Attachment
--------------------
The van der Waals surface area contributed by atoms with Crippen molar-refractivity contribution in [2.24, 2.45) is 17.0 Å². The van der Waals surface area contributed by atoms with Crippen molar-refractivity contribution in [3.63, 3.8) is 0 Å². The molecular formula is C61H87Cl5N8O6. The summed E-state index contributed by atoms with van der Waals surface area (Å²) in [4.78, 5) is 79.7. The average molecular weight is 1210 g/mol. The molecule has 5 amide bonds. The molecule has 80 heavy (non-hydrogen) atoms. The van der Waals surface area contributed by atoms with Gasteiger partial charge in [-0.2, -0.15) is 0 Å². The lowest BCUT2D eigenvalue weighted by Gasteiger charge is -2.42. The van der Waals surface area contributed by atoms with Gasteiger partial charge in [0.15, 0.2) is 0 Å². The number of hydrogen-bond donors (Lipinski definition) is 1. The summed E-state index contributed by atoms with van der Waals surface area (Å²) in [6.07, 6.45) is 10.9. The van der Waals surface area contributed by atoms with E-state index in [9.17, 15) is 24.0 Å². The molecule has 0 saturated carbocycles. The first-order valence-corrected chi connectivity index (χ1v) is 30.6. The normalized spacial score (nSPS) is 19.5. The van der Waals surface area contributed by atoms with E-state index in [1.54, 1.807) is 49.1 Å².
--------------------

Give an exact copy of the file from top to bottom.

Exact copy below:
The van der Waals surface area contributed by atoms with Crippen molar-refractivity contribution in [2.24, 2.45) is 17.0 Å². The van der Waals surface area contributed by atoms with Crippen molar-refractivity contribution in [3.63, 3.8) is 0 Å². The molecular formula is C61H87Cl5N8O6. The summed E-state index contributed by atoms with van der Waals surface area (Å²) in [4.78, 5) is 79.7. The average molecular weight is 1210 g/mol. The molecule has 5 amide bonds. The molecule has 80 heavy (non-hydrogen) atoms. The van der Waals surface area contributed by atoms with Gasteiger partial charge in [-0.2, -0.15) is 0 Å². The lowest BCUT2D eigenvalue weighted by Gasteiger charge is -2.42. The van der Waals surface area contributed by atoms with Gasteiger partial charge in [0.15, 0.2) is 0 Å². The number of hydrogen-bond donors (Lipinski definition) is 1. The summed E-state index contributed by atoms with van der Waals surface area (Å²) in [6.07, 6.45) is 10.9. The van der Waals surface area contributed by atoms with E-state index in [9.17, 15) is 24.0 Å². The molecule has 0 saturated carbocycles. The first-order valence-corrected chi connectivity index (χ1v) is 30.6. The normalized spacial score (nSPS) is 19.5. The van der Waals surface area contributed by atoms with E-state index in [1.54, 1.807) is 49.1 Å².